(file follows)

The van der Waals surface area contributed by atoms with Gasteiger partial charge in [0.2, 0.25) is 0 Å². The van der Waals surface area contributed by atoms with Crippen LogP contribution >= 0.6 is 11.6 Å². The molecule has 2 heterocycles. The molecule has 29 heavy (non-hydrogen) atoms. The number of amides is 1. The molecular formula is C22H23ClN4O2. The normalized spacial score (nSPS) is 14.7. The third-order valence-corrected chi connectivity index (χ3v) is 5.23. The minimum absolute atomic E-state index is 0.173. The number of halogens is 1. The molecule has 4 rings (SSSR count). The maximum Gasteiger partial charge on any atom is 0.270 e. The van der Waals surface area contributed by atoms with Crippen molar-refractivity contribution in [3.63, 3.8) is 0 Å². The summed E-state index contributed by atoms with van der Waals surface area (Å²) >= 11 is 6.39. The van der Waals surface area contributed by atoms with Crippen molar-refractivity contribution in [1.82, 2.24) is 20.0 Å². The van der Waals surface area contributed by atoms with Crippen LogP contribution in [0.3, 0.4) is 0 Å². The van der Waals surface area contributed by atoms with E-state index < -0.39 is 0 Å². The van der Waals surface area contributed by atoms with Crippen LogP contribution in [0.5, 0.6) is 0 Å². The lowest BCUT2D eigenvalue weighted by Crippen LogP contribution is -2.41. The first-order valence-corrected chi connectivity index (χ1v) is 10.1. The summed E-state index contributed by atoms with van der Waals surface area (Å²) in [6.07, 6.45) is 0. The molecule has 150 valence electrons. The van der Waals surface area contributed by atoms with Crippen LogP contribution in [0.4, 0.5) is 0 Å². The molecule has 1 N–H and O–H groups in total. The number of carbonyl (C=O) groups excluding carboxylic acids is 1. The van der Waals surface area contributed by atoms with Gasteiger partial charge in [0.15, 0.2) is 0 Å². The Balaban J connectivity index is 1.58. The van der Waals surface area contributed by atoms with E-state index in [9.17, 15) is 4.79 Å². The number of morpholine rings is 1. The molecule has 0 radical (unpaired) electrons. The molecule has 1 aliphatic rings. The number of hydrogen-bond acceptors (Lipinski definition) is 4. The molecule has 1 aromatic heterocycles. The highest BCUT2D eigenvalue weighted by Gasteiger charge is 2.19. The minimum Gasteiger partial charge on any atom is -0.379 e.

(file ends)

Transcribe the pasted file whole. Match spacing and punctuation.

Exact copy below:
The van der Waals surface area contributed by atoms with Gasteiger partial charge in [0.2, 0.25) is 0 Å². The van der Waals surface area contributed by atoms with Crippen LogP contribution >= 0.6 is 11.6 Å². The molecule has 2 heterocycles. The molecule has 29 heavy (non-hydrogen) atoms. The number of amides is 1. The molecular formula is C22H23ClN4O2. The normalized spacial score (nSPS) is 14.7. The third-order valence-corrected chi connectivity index (χ3v) is 5.23. The minimum absolute atomic E-state index is 0.173. The number of halogens is 1. The molecule has 4 rings (SSSR count). The maximum Gasteiger partial charge on any atom is 0.270 e. The van der Waals surface area contributed by atoms with Crippen molar-refractivity contribution in [3.63, 3.8) is 0 Å². The summed E-state index contributed by atoms with van der Waals surface area (Å²) >= 11 is 6.39. The van der Waals surface area contributed by atoms with Crippen molar-refractivity contribution in [1.82, 2.24) is 20.0 Å². The van der Waals surface area contributed by atoms with Crippen LogP contribution in [0.3, 0.4) is 0 Å². The van der Waals surface area contributed by atoms with E-state index < -0.39 is 0 Å². The van der Waals surface area contributed by atoms with Crippen LogP contribution in [0.5, 0.6) is 0 Å². The lowest BCUT2D eigenvalue weighted by Crippen LogP contribution is -2.41. The first-order valence-corrected chi connectivity index (χ1v) is 10.1. The summed E-state index contributed by atoms with van der Waals surface area (Å²) in [6.07, 6.45) is 0. The molecule has 150 valence electrons. The van der Waals surface area contributed by atoms with Crippen LogP contribution in [0.4, 0.5) is 0 Å². The molecule has 1 N–H and O–H groups in total. The number of carbonyl (C=O) groups excluding carboxylic acids is 1. The van der Waals surface area contributed by atoms with Gasteiger partial charge in [0.15, 0.2) is 0 Å². The Balaban J connectivity index is 1.58. The van der Waals surface area contributed by atoms with E-state index in [9.17, 15) is 4.79 Å². The number of morpholine rings is 1. The molecule has 0 radical (unpaired) electrons. The molecule has 1 aliphatic rings. The number of hydrogen-bond acceptors (Lipinski definition) is 4. The molecule has 1 aromatic heterocycles. The highest BCUT2D eigenvalue weighted by Gasteiger charge is 2.19. The minimum Gasteiger partial charge on any atom is -0.379 e.